The entrance of three women encased in a gray gauze and jabbing angular limbs offers a nice counterpoint to the flowing lifts and harkens to the Greek choruses of Martha Graham’s work.  Jenny Winton, Jaime Hickey, and Alexis Polito come on like sirens luring Ms. Simon into an otherworldly adventure.  Meanwhile, the men snake on and off the stage in gorgeous sequential ripples and at other times hinge backward, melting to the floor.  

Yes, there are moments of flight – the aspect of dreaming that seems to have inspired Ms. Adam – but the sequences could use a more unique vocabulary.  We expect the soloist to be supported in a walk over another dancer.  We anticipate the lilting lifts that ascend and descend as if dancing in clouds.  But, unlike Chagall’s paintings, one never feels the fun.  Or the fear.

“Woven Dreams,” choreographed by Edwaard Liang, begins with much promise.  An enormous fabric sculpture, like an open-weave basket, enfolds the dancers on the stage.  Designed, along with the bluish unitards/leotards, by Jeff Bauer, this billowing shape ascends to hover above the dancers heads and mirrors the interweaving of bodies and spatial patterns in the choreography.  At one point the set hangs down like an enormous rib cage, at another time it resembles a cocoon from which April Daly descends.  Throughout much of the dance, the cyc is pitch black, hinting at infinite space beyond.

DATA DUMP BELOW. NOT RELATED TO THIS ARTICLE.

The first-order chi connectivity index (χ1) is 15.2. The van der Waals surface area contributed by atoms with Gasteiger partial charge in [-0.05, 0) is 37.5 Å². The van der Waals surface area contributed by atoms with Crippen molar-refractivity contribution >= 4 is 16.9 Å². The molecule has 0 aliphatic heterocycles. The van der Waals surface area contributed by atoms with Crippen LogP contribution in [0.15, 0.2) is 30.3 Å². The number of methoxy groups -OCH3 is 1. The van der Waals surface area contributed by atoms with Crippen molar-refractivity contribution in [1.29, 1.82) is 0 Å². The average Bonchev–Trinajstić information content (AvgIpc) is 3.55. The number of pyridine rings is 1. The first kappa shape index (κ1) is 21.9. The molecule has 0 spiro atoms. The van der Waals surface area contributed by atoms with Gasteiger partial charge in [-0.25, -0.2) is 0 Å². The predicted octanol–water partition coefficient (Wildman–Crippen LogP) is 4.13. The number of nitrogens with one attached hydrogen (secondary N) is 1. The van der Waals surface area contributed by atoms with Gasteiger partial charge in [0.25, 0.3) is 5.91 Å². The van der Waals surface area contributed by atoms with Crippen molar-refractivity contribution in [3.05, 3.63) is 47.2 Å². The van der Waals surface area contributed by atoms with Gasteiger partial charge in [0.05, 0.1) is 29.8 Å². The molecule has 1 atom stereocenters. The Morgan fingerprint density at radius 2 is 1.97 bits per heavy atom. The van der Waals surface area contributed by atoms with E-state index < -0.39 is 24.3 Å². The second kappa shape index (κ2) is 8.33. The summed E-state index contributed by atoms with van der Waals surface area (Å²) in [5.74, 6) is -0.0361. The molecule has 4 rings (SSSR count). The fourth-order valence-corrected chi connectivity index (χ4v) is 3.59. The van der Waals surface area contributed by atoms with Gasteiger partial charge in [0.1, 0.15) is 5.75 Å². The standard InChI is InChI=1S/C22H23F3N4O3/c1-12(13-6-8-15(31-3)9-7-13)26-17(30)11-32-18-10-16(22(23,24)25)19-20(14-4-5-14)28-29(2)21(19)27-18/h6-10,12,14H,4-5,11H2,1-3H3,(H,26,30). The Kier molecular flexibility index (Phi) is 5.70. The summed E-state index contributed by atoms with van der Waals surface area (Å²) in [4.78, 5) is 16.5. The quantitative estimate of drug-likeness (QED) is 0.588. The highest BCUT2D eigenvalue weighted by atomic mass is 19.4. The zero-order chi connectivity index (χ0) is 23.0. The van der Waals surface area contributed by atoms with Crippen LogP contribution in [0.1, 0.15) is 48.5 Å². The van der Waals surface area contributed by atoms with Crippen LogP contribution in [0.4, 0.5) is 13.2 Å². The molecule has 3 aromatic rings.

It’s a striking visual, and the choreography often rises to the occasion. Mr. Liang, no stranger to sensual duets, includes three of them here.  Danced by Christine Rocas and Temur Suluashvili in the second movement, and Fabrice Calmels and April Daly in the fourth and sixth movements, the dancers are strong and capable.  Arms reach with longing, only to have a partner dodge them; or a woman’s hands caress a man’s head, then manipulates it into another position.

Accompanying the three duets is music by Michael Galasso, while the other four movements use compositions by Maurice Ravel, Benjamin Britten, and Henryk Gorecki.